More and more leading voices are telling Greeks that they can’t have their crust of bread and eat it too.
It is becoming accepted wisdom that if anti-austerity forces manage to forge some sort of governing coalition after the next Greek election June 17, Athens will immediately break its vows to make deep budget cuts and key reforms in exchange for the bailout cash to pay its bills and meet its debt obligations. A messy bond default and even messier exit from the euro zone would inevitably follow, leaving Greece busted and other troubled euro-zone countries in serious jeopardy. The very survival of the single currency would be in doubt.
European policy makers are already preparing the ground for a Greek departure, insisting that the continent’s financial safety net is now strong enough withstand the fallout. This is questionable. But it is by no means a foregone conclusion that the Greeks will leave the euro zone – at least not yet.
Polls have shown that a majority of Greeks would prefer to keep the euro. And while the nation’s voters are certainly demanding relief from painful job, pension and salary cuts that have plunged the country into deep recession and sent the unemployment rate north of 20 per cent, they still trust European institutions more than their own. The first post-election survey showed that a remarkable 70 per cent want to stay in the euro club.
The leading anti-austerity party, a radical leftist coalition known as Syriza, came a surprising second with just under 17 per cent of the vote in the election that resolved nothing on May 6. The latest polls now put its popularity at 24 per cent. But that may well be its peak.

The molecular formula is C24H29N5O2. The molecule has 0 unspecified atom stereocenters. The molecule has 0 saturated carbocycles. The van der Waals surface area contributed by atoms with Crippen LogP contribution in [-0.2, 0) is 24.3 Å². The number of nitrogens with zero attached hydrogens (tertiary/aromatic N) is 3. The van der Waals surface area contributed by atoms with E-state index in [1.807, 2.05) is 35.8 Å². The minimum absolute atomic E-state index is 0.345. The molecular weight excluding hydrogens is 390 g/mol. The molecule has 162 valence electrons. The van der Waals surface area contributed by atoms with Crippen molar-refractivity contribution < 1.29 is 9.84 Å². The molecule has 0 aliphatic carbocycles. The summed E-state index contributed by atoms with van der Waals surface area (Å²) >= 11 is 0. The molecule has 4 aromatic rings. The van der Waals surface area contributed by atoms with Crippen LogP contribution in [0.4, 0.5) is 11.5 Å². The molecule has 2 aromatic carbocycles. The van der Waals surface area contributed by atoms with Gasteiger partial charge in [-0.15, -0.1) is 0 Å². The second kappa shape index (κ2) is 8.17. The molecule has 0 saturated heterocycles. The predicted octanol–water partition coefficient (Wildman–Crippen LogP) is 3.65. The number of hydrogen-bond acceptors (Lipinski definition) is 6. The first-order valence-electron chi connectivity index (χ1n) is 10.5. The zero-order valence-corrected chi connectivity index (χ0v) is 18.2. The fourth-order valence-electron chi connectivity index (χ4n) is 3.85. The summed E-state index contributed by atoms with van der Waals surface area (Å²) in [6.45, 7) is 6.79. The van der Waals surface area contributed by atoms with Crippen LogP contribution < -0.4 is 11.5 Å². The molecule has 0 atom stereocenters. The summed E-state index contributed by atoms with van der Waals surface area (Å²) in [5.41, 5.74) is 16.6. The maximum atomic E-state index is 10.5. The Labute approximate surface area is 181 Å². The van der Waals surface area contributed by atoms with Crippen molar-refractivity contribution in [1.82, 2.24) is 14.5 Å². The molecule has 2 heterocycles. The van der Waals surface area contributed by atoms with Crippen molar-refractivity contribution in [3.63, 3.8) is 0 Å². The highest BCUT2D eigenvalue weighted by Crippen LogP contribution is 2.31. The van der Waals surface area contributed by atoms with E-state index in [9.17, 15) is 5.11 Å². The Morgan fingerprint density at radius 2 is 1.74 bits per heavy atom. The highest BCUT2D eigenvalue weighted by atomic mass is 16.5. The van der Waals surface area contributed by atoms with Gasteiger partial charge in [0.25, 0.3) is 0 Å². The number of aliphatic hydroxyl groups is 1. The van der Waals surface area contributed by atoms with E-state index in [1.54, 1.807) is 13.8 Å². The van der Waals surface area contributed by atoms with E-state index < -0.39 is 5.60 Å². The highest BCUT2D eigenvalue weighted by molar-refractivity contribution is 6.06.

The conservative New Democracy group, one of the two mainstream parties, along with socialist Pasok, that took a pummelling over their backing of the austerity-for-euros deal, is leading with just over 26 per cent support. Given that the front-runner in the election gets an additional 50 seats in parliament under Greek rules, New Democracy may well be able to cobble together a majority by combining with Pasok, which came a distant third in the last go-round.
Greek voters were eager to send a message in the last election, briefly boosting the fortunes of fringe politicians. But the turnout was historically low.
This time, the Greeks face what amounts to a referendum on the euro. Syriza is trying to woo them by promising to ditch austerity but stay in the euro zone – an impossible combination, as European policy makers have made clear. The G-8 leaders waded in on Sunday. “We agree on the importance of a strong and cohesive Eurozone for global stability and recovery, and we affirm our interest in Greece remaining in the Eurozone while respecting its commitments.” European leaders will say much the same thing at yet another summit meeting Wednesday.
“Syriza and other anti-bailout parties believe that they can abrogate the terms of the bailout without facing significant consequences,” BCA Geopolitical Strategy says in a report. “These Greek politicians, however, underestimate the amount of political capital that German Chancellor Angela Merkel and her fellow core European leaders have expended on Greece. Were Greece to brazenly ignore the terms of its bailout, Merkel would have to answer questions from her voters about why their taxes have, for two years now, been cast into a Greek black hole.”
But despite the we-won’t-budge rhetoric from Ms. Merkel and various EU officials, the bailout providers will undoubtedly be willing to make minor concessions. And whatever coalition government emerges from the political fog in Athens will be in no position to reject the terms, unless it can find another way to pay public-sector workers, keep the lights on and the pension cheques flowing, and tell official European creditors and lenders holding some €500-billion of Greek IOUs to take a hike.